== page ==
Seven months of decline for LCV market as supply issues prevail

Row of delivery vans

Registrations of new commercial vehicles were down for the seventh consecutive month, when compared to last year’s performance.

A total of 18,722 units were sold in July, some -23.9% below the pre-pandemic five-year average for the month.

The decline, despite strong order books, is the result of ongoing global supply shortages caused by the Covid-19 pandemic, according to the Society of Motor Manufacturers and Traders (SMMT).

Mike Hawes, SMMT chief executive, said: “The LCV market is struggling to recover post-Covid as global supply chain shortages and economic headwinds make the business environment even more challenging for both manufacturers and operators. In these circumstances, the continued growth in electric van uptake is admirable as the industry strives to deliver its Net Zero commitments.

“Given the importance of the commercial vehicle sector to Britain’s economy, its environmental ambitions and the need to keep society on the move, the next Prime Minister must look to restore economic confidence and support the sector’s transition to zero emission mobility.”

LCV registrations July 22With total registration volumes remaining weak, the industry outlook has been downgraded from 328,000 to 307,000 new registrations for the year, a decline of 6.5% on the previous outlook published in April. As a result, the market is now expected to finish 13.7% down on 2021, which saw uptake almost reach pre-pandemic levels. With the semiconductor shortage expected to begin to ease during 2023, volumes for that year are anticipated to reach 357,000 units, a 16.4% rise.

“As a result of the on-going global supply chain issues, the LCV industry has again struggled to recoup its decline in figures from previous months”. Said Sue Robinson, chief executive officer of the National Franchised Dealers Association (NFDA). She continued “However, the wide range of electric LCVs available and the increasing cost of petrol and diesel have led commercial consumers to explore EV alternatives for their businesses.”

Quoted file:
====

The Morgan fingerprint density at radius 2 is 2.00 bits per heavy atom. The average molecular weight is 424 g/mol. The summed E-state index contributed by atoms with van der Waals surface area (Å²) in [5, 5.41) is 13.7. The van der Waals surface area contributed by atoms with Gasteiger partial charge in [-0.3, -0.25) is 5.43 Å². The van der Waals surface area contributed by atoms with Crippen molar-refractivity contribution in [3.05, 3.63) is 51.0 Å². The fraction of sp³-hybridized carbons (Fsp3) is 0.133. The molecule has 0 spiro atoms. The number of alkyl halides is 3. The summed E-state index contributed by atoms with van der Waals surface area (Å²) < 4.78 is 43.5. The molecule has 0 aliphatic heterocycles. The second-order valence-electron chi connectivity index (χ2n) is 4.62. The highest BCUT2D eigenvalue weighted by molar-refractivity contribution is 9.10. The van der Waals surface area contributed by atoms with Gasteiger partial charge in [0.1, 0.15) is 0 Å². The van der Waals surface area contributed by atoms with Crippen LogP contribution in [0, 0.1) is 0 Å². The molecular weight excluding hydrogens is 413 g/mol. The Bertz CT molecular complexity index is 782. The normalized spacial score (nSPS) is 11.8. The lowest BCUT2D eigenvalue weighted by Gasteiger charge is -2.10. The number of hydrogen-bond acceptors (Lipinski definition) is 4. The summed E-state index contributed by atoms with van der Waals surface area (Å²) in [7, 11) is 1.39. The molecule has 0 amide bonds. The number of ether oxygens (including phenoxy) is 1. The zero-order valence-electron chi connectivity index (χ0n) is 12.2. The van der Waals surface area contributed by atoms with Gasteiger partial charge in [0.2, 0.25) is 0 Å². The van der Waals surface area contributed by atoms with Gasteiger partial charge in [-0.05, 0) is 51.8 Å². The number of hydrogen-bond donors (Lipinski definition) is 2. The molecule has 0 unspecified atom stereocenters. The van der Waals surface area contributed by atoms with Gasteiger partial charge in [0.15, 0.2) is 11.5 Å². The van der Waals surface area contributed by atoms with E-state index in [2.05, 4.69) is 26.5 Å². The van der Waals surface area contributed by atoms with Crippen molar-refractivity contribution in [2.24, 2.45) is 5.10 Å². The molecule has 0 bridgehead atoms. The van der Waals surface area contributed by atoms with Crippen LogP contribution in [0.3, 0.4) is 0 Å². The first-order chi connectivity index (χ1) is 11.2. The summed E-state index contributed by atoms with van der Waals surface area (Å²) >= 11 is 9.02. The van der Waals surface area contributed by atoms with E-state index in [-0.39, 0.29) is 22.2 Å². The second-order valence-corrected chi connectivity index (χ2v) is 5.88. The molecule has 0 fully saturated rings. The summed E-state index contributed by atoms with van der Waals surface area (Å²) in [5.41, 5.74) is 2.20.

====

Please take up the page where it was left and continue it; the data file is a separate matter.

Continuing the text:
LCV registrations rolling to July 2022

EV demand bucks trend

As industry investment in battery electric vans (BEVs) continues, with one in three models on the market now available with a plug, demand continues to increase with 765 BEVs registered in July, up 21.2%, and a continuation of increased uptake seen in the first six months of 2022, as van buyers take advantage of new electric models that offer longer ranges, efficiency savings and fast charge times. As a result, there have been 8,865 BEVs registered in the year to date, an increase of 55.7%. This still represents only one in 18 of all vans registered so far in 2022 but is up from one in 37 a year ago.

BEVs are still expected to account for 6.4% of registrations this year, while 2023’s outlook has been revised downwards slightly, from 9.6% to 9.2%.

LCV registrations by fuel type July 22The shortage of dedicated electric charge points for this sector remains a critical obstacle to the achievement of ambitious timescales for the decarbonisation of the commercial vehicle fleet, according to the SMMT. Petrol and diesel vans have the same end of sale date as cars in 2030, yet new electric LCV registrations are currently at levels seen in the new car market in 2020, with a majority of van buyers citing charging infrastructure as their major concern over whether an EV can meet their professional and daily needs. As energy costs and inflation impact business and consumer confidence, it is crucial that barriers to infrastructure access are immediately addressed, the organisation said.


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How the cold impacts EVs

Road test: VW ID Buzz Cargo

New contract hire firm established to help fleet CV electrification

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